Chest of Drawers
Attributed to Jean-Ferdinand Schwerdfeger (French, active 1760–1798)
Object Place: Europe, Paris, France
90.8 x 124.14 cm (35 3/4 x 48 7/8 in.)
Medium or Technique
Oak, mahogany, gilt-bronze mounts, marble
Ann and William Elfers Gallery (Gallery 245)
Mahogany commode veneered on oak, with gilt-bronze mounts, white marble top. Gilt-bronze moldings imitate basketry, as do the capitals of the side columns. The top drawers are decorated with a scrolling border of sunflowers, leaves, and thistles.
Possibly part of furnishings made for Marie-Antoinette's Trellis Bedchamber at the Petit Trianon, near Paris [see note 1]. 1794-1796, probably acquired in Paris by James Swan, Boston, MA [see note 2]; after 1796, with his wife, Hepzibah Clark Swan (d. 1825), Dorchester, MA; 1825, after her death, by inheritance to one of her three daughters [see note 3], and eventually inherited by a descendant, Mrs. Helen Hudson Whipple; 1960, sold by Mrs. Helen Hudson Whipple to the MFA for $1,500. (Accession date: April 14, 1960)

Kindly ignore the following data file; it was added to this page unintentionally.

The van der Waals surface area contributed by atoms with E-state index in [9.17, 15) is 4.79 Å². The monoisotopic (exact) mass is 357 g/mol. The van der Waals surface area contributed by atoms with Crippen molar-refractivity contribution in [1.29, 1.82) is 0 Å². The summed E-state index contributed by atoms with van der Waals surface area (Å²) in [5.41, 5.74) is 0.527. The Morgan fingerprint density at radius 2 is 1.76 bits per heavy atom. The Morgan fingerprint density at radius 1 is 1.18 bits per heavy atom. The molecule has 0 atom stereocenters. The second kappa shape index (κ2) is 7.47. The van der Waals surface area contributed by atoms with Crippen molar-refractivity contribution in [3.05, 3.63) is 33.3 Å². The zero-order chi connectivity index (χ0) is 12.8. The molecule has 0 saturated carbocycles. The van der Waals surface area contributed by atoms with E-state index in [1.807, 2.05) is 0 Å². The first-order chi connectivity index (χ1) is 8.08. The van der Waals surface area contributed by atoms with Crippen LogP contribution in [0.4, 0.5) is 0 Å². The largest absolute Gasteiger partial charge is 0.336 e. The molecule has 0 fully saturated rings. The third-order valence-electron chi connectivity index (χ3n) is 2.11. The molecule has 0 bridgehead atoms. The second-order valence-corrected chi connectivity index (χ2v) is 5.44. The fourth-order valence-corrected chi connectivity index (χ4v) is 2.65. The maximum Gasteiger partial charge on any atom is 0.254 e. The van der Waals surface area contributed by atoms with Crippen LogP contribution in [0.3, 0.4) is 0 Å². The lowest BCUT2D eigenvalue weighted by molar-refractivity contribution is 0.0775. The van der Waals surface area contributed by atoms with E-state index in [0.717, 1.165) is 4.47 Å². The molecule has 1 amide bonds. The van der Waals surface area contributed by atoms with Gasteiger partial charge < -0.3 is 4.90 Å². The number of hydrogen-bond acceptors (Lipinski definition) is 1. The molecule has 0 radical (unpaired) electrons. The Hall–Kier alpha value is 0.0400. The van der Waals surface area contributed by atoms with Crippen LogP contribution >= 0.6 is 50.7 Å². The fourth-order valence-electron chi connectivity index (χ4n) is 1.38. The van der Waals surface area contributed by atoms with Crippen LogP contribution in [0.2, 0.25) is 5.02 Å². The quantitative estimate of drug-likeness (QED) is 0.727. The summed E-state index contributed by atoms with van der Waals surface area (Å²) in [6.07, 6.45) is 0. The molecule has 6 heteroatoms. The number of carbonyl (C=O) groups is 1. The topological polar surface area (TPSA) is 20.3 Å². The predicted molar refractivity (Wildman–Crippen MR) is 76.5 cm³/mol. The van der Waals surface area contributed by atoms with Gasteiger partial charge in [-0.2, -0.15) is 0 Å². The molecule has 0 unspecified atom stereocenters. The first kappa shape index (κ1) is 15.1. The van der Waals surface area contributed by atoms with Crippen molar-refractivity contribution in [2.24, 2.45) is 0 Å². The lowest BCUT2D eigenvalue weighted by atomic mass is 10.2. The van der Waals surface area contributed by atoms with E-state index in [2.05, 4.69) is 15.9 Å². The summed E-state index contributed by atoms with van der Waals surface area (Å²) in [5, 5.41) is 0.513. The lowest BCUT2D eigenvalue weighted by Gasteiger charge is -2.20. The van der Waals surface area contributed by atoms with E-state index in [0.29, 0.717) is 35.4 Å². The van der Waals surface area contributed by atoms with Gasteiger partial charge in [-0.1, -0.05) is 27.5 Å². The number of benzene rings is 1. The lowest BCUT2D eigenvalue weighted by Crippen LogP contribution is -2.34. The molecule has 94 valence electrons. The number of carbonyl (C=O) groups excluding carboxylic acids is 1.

Several hypotheses concerning the early provenance of this chest of drawers, along with a fall front secretary (MFA 1979.484), are provided by Jeffrey Munger in "Royal French Furniture in 18th Century Boston," p. 121-124.  James Swan was a merchant established in Paris, and was appointed an official agent for the purchase of supplies in the United States in 1794 by the French Government. His partner was Johann-Caspar Schweizer, a Swiss. According to Howard Rice, the French Government placed at his disposal luxury goods to be exchanged in America for food supplies and war materials. The Swan and Schweizer agency shipped these articles to the United States between 1794-1795, where much of it was sold. However, this piece was among those that Swan kept for his personal use. See H. Rice "James Swan, Agent of the French Republic 1794-1796" The New England Quarterly, Vol. X, No. 3, Sept. 1937, p. 464-486.  The three daughters of James and Hepzibah Swan were Mrs. John T. Sargent, Mrs. William Sullivan, and Mrs. John C. Howard, all of Boston, MA.
Helen and Alice Colburn Fund